Cornea Allergy Contact Lens Allergy

contact lens allergy - eye exam Englewood, Colorado

Have You Developed an Allergy to Your Contact Lenses?

Allergies of the eye are overreactions of the immune system to foreign substances that might otherwise be harmless. The touching of a contact lens to the eye's conjunctiva can cause an immune response that results in redness, itchiness, and general discomfort. This occurs when the contact lenses themselves or the proteins in tear film that bind to the surface of the lens can cause an irritative response of the conjunctiva, resulting in redness, itching, mucous discharge, and lens discomfort.

A more severe form known as giant papillary conjunctivitis (GPC) is typified by large swellings of the mucous membranes of the upper lid and may result ultimately in the inability to wear lenses. The name comes from what we see when we flip the upper eyelid: 1-2 mm bumps called "giant papillae".

Contact lens allergy generally occurs in patients who have worn contact lenses for years and is a common occurrance. Patients often arrive in our office concerned that their contacts are no longer comfortable and have noticed a slight discharge from their eyes. It's precisely the long duration of wear that triggers the condition. However, patients with asthma, hay fever, animal dander or other airborne allergies may be at greater risk of developing contact lens allergy.

Contact Lens Allergy Symptoms

  • Swelling or puffiness of the eyes
  • Redness
  • Itching
  • Tearing
  • Mucous discharge
  • Contact lens discomfort
  • Foreign body sensation

The symptoms described above may not necessarily mean that you have allergies of the eye. However, if you experience one or more of these symptoms, contact your eye doctor for a complete exam.

Contact Lens Allergy Treatment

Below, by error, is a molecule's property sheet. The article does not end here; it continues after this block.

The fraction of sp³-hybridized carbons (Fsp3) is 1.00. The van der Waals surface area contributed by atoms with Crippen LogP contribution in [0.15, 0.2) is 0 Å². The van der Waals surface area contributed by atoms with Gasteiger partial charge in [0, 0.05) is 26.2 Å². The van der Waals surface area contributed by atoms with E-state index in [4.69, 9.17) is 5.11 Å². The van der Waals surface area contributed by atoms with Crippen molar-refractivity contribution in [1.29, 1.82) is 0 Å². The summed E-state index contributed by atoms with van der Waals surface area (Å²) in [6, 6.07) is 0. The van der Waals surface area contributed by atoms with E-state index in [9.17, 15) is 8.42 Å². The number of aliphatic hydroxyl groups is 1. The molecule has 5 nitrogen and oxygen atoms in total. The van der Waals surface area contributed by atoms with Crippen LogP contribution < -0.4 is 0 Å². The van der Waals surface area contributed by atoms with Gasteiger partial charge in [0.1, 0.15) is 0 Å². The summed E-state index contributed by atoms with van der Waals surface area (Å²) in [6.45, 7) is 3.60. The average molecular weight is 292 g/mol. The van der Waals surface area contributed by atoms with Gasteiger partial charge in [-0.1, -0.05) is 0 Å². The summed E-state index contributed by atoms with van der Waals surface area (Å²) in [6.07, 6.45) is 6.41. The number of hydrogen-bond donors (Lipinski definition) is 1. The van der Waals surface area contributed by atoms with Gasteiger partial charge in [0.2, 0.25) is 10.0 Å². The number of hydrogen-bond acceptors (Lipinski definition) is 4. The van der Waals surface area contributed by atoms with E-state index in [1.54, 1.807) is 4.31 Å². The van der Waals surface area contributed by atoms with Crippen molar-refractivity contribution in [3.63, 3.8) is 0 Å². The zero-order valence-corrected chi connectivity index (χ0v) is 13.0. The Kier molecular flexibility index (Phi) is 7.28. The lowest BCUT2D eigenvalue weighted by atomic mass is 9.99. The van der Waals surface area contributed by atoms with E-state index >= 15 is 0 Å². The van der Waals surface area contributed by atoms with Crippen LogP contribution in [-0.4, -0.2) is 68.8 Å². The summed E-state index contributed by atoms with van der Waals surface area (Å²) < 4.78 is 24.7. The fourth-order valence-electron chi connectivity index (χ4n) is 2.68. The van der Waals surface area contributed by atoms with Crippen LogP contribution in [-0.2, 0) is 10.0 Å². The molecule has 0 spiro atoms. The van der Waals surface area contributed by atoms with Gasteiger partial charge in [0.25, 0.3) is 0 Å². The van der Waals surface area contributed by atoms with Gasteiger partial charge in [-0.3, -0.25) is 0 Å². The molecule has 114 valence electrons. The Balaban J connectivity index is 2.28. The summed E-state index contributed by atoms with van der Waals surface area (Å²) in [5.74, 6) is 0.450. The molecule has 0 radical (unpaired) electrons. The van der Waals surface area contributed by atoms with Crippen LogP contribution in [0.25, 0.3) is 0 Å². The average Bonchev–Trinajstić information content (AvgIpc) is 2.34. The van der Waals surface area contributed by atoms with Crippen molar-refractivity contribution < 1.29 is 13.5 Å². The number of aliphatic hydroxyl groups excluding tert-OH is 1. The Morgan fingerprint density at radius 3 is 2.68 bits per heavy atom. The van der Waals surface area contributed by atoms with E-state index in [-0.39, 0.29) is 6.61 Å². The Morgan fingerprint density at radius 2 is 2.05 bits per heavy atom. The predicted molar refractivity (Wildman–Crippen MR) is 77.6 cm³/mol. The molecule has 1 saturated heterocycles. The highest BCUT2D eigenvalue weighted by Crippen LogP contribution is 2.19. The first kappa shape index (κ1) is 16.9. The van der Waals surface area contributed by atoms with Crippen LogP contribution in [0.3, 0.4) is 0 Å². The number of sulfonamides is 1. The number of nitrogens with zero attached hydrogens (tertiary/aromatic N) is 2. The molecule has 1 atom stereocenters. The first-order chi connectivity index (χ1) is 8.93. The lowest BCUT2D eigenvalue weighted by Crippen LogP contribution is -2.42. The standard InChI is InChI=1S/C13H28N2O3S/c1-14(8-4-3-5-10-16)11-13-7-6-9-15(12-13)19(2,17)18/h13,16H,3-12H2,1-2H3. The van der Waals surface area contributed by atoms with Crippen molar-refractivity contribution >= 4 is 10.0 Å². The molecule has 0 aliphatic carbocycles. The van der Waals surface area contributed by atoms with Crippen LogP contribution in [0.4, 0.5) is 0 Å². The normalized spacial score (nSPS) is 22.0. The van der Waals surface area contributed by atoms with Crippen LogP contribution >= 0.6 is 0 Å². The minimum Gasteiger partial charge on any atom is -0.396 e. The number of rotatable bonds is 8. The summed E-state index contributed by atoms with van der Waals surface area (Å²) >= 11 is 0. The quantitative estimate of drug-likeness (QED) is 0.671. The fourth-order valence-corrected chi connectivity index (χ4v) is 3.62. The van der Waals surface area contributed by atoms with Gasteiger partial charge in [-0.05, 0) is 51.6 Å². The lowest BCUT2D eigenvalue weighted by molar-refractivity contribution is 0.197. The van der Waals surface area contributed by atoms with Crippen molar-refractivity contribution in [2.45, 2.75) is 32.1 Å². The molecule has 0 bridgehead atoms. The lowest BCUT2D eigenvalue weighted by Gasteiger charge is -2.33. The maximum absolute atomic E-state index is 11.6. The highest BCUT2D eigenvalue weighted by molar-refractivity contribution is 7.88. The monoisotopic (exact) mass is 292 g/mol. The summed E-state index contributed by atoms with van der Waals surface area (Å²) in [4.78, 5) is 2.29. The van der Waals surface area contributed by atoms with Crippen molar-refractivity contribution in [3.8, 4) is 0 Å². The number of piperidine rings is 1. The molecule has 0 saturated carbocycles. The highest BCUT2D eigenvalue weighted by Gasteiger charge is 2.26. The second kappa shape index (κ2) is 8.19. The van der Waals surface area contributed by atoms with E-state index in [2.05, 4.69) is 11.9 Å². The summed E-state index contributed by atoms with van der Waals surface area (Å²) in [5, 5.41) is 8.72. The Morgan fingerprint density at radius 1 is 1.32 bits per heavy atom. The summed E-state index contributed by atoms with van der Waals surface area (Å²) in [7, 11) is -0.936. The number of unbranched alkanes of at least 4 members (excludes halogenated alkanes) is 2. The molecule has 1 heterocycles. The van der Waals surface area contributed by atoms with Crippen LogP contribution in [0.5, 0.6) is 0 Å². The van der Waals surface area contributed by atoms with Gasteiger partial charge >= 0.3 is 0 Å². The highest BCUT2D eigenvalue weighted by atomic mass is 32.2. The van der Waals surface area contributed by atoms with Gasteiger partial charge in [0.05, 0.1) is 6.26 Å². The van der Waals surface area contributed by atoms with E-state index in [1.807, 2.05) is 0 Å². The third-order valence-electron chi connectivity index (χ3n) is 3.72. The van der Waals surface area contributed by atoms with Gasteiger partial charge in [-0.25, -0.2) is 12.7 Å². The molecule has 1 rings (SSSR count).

The key to treatment is decreased lens wear time, frequent replacement of the contacts and diligent cleaning of the lenses each day. Disposable contacts help because they are discarded before the protein builds up. Sleeping in contacts must be avoided.

Besides the above, treatments may include allergy drops or non-steroidal anti-inflammatory drops. Once the lens allergy clears up, the patient may want to consider LASIK vision correction to avoid a recurrence.  Call for a free screening exam to see if this is an option for you.  Remember that Dr. Cutarelli is one of the most experienced blade-free LASIK surgeons in the Englewood, Colorado area.

Are you having problems with your contacts or need a thorough eye examination? Give us a call.


The Cutarelli Vision Promise

Dr. Paul Cutarelli is first and foremost concerned about what is best for you as his patient and strives diligently and with great care to achieve the goal of your best possible vision. We invite you to call us today for your personalized consultation.


Cutarelli Vision
Englewood, Colorado Office
303-486-2020
Map and Directions
7887 E. Belleview Avenue, Suite 180
Englewood, Colorado 80111
Cutarelli Vision
Fort Collins, Colorado Office
Map and Directions
2105 Bighorn Road, Suite 106
Fort Collins, Colorado 80525

Dr. Paul Cutarelli performs advanced technology diagnostic testing and treatment, as well as taking the time necessary to provide each patient with information needed to fully understand his or her condition and to achieve the best possible visual outcome.

Request an Appointment.

LASIK and Cataract Surgery Updates LASIK videos

Englewood Location

303-486-2020
Englewood, Colorado Eye Doctor, LASIK and Cataract Surgery

7887 E. Belleview Avenue
Suite 180 - (East of I-25)
Englewood, Colorado 80111
Click Here for directions

Fort Collins Location

Fort Collins, Colorado, Eye Doctor, LASIK and Cataract Surgery

2105 Bighorn Road
Suite 106
Fort Collins, Colorado 80525
Click Here for directions